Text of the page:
Australian Women's Book Review

ISSN 1033-9434    
Editor:  Barbara Brook
Contributing Assistant Editor:  Katie Hughes
Photomontage:  Set in Stone, Adele Flood
Volume 12, 2000

Transcending Womanliness

Half a Lifetime by Judith Wright
, Text Publishing, 1999, pb., $25.19 296 pp.

Reviewed by Sylvia Martin

Judith Wright, whose poems taught us how to see and understand this country, died in June aged eighty-five, just a few months after the publication of Half a Lifetime. Tantalising excerpts from an “Autobiography: unpublished manuscript in Wright's possession” appeared in Veronica Brady's 1998 biography of the poet, South of My Days. At Wright's request, historian Patricia Clarke edited that manuscript, together with other autobiographical pieces written over a number of years, and Half a Lifetime is the result of her painstaking endeavour. Each chapter is prefaced by a poem chosen by Wright's daughter Meredith McKinney, for whom the edited collection was initially undertaken.

In her “editor's note” to the book, Clarke wrote that she hoped its publication would encourage Wright “to think about completing the story of her life”. Yet, in a sense, it is the editor herself who has imposed the notion of completion onto the series of pieces of autobiographical fragment, memoir, and essay that make up Half a Lifetime. By organising them chronologically into an appearance of seamless autobiographical coherence, it could be said that she has done Wright something of a disservice. Having created that expectation in the reader, the shifting tones in the writing are sometimes confusing and the gaps in the account jarring (most noticeably towards the end when the narrative jumps from 1955 to after Jack McKinney's death in 1966).

Judith Wright herself acknowledges that she is not at ease in her role as “autobiographer”. “Autobiography is not what I want to write. It forces the writer into far too much introversion or into arrogance”, she says at the outset. Later, in the essay “Second Speaker”, she muses on the difficulties of writing in a genre in which, unlike poetry, the author is her own subject. Knowing that “[h]er time is nearly over”, she says she has had to choose which of the “succession of personas” she has constructed in her life “she will speak as and for”. Rather than being an “incomplete” autobiography, the various sections are written in different styles and for different purposes, some more self-contained and polished pieces of writing than others. So, contrary to the book's title and organisation, they do not make up a whole or even half a lifetime in the manner of a conventional autobiography.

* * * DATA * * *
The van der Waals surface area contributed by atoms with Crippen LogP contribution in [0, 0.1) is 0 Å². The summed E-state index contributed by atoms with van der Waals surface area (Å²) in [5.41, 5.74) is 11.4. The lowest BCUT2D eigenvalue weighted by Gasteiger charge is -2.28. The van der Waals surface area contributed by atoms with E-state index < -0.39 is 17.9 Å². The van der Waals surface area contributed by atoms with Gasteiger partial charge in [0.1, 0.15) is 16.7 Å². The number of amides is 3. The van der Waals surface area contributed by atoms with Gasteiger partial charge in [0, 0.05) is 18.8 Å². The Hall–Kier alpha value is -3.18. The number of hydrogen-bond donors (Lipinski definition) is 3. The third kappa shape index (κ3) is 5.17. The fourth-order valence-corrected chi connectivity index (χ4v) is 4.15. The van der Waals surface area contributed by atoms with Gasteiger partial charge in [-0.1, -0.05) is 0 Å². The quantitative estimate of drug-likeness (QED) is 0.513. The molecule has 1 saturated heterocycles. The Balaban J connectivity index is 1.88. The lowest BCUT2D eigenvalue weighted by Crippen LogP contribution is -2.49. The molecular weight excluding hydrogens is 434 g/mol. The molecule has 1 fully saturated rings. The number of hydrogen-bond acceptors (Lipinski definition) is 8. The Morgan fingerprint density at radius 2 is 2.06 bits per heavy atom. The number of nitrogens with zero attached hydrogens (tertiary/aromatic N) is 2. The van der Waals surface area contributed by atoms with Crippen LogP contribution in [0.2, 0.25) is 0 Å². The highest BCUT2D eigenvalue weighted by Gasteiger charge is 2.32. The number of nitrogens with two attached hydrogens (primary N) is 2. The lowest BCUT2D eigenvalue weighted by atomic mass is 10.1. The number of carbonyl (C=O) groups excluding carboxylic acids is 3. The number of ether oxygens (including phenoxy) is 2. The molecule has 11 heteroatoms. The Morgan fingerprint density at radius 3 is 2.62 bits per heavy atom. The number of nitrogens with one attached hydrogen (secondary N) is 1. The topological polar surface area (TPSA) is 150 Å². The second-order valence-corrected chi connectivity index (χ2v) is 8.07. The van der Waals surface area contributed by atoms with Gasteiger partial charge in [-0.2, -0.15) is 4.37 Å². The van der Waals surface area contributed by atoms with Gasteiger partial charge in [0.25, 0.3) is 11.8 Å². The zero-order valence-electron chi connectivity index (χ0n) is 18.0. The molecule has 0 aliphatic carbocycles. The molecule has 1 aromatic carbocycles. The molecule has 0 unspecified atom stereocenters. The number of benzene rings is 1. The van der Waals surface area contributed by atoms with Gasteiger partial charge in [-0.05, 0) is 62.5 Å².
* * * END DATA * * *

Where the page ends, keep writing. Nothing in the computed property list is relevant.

Having said that, Half a Lifetime contains numerous and generous rewards for the reader. Complementing the poems (many of which like “South of My Days” are for ever ingrained in the minds of those schooled in Australia in the second half of the twentieth century), it adds another perspective to our knowledge of this extraordinary writer as it details her childhood in the “clean, lean, hungry country” of the New England region of northern New South Wales. Wright relates her story with honesty, dry humour and compassion, without false modesty but also without any trace of the hubris - the “arrogance” she deplores - that is so common in the memoirs of public figures. “I was tongue-tied and spotty and beginning to bulge, but I knew I would be a poet”, she says of herself at fourteen.

In the sections about her growing up, the poet employs what Drusilla Modjeska has called “the double vision of the best memoirs”*. Here, Wright's childhood memories as a pastoralist's daughter and member of the well-known family that came to be known as the Wright dynasty are overlaid with the older woman's knowledge of the devastating consequences of the settler farmers' practices, both to the region's indigenous inhabitants and to the land itself. Brought up on her father's station, Wallamumbi, about fifty kilometres from Armidale, she comments dryly that as a child she was made to feel that “everyone in New England was somehow related to me, with the exception of course of the labouring classes and the Aborigines”. It was not until much later that she learnt “that no more than a couple of generations of occupation stood between me and the days when Aborigines still held the country I knew as mine”.

Although she belonged to the landed gentry, we learn that Wright's childhood was anything but luxurious. Like many New England houses, the homestead was cold and dark, built facing south-east as though still in the northern hemisphere, thus receiving the full blast of the cold winds of the Northern Tablelands as well as letting in little natural light. Sunshine never warmed the rooms and fires were lit only sparingly. No wonder the young Wright preferred Outside to Inside, often retreating “with the current book to the hidden corner of a tankstand” where she wouldn't be accused of ”not doing anything”. She soon learned, however, not only that Inside was the domain reserved for women but also that even that space would never be rightfully hers and that to marry into a suitably landed family was her expected feminine destiny.